I should add that when I bought beef it was usually whole tenderloins and boneless rib roasts, which tend to be more costly cuts. I rarely ever bought ground beef. For ground beef, I usually bought chuck, round, and brisket and ground a combination myself with about 15% fat trimming from the brisket.
I usually bought a side of salmon every week at about $10.00 lb.

On Monday and Friday, I meet my grandkids at the school bus stop and make dinner for the six of us. On Wednesday, I make dinner for my older daughter and her husband and eat with them. Inevitably, I find myself volunteering to make dinner for one of the daughters on at least one more day a week.
That's the primary source of my food costs.
 
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Zeno Marx

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If you can trust the news cycle, the farmers and grocery stores aren't making the money from the inflation. The only step in the chain seeing the profits are the big boys at the slaughterhouses. The farmers aren't seeing higher prices on their meat. The grocery stores are still working on the same profit margins. The conglomerates are reporting record profits.
 

RSteve

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If you can trust the news cycle, the farmers and grocery stores aren't making the money from the inflation. The only step in the chain seeing the profits are the big boys at the slaughterhouses. The farmers aren't seeing higher prices on their meat. The grocery stores are still working on the same profit margins. The conglomerates are reporting record profits.
While I'm not buying meat, I do see meat prices are rising.
 

Ranger107

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I'm not vegan or even vegetarian, however the wife and I do eat a lot of vegetables and I like them. I've even had vegan food that I enjoyed, ex. chicken tenders from a vegan cafe in Ventura that were great. That said, I'm not giving up meat and potatoes, lol. And yes, meat prices are rising rapidly so may have to rethink that.
 

RSteve

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And yet while Americans consume huge amounts of beef, most would never consider eating horses. According to statistics between 2015 and 2019, 355,821 equines were exported for slaughter from the U.S. to Mexico. Additionally, 92,992 equines were imported to Canada for slaughter between 2015 and 2018, reported AgriFood and Agriculture Canada/StatCan.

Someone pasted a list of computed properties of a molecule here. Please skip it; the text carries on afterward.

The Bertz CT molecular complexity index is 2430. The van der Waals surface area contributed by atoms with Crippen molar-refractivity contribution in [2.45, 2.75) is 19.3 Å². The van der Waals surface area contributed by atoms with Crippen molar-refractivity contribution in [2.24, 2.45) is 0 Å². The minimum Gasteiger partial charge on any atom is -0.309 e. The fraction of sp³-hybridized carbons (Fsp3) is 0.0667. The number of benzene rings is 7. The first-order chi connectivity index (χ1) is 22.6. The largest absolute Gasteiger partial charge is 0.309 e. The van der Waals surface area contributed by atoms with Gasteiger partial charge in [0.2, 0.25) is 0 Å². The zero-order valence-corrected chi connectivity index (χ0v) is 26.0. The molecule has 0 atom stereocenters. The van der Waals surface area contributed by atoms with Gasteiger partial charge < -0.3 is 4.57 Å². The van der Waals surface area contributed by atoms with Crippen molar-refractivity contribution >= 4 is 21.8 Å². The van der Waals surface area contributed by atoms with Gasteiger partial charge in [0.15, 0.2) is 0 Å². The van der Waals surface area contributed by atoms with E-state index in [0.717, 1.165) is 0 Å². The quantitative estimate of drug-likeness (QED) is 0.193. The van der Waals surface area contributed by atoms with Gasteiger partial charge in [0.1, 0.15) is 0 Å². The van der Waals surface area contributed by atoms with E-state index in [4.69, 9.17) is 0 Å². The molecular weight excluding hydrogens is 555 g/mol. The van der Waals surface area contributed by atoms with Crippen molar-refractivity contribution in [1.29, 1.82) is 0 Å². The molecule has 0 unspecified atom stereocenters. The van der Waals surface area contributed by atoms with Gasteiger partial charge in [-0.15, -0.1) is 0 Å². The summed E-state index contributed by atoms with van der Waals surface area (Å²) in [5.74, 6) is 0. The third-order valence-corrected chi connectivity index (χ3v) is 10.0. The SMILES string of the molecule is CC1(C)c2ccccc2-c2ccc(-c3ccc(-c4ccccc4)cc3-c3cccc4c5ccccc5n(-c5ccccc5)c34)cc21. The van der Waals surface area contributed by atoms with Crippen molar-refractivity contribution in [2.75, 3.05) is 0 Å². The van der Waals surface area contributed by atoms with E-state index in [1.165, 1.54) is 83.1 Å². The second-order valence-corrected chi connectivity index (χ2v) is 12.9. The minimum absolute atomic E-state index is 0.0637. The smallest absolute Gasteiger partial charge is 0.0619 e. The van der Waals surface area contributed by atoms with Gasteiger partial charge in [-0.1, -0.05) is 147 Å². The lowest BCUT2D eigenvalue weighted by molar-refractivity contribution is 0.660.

and
China is the biggest consumer of dog meat globally, consuming about 20 million dogs per year. Dog meat has a long tradition in China and is still eaten in many regions of the country, such as Yulin, which holds a dog meat festival every year. The Lychee and Dog Meat Festival is widely protested; however, it draws a huge crowd every year, driving up the demand and prices for dog meat.
The most well-known country for eating dogs is Vietnaam, where dog is a dietary staple. The Vietnamese use almost every part of the dog in stews and soups and serve it spiced on a stick. Many believe that dog meat has medicinal properties and brings good fortune. Unfortunately, Vietnam has no regulations regarding dogs and dog meat, and so many dogs are stolen from homes to be slaughtered and used as food. Vietnam is the second-largest consumer of dog meat behind China.
Also in Vietnam In Vietnam, rats are a popular food.
 
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RSteve

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In Vietnam, rats are a popular food.
There was a PBS documentary on how rats are raised to be released into the already harvested rice fields to reach a marketable size from feeding on the leftover rice. When I was in Vietnam, I learned "the hard way" that roadside spring rolls sold to foreigners may contained the meat of river rats. After eating a couple of delicious spring rolls, over a three week period I dropped a lot of weight and could not trust even the sense of a tiny fart approaching.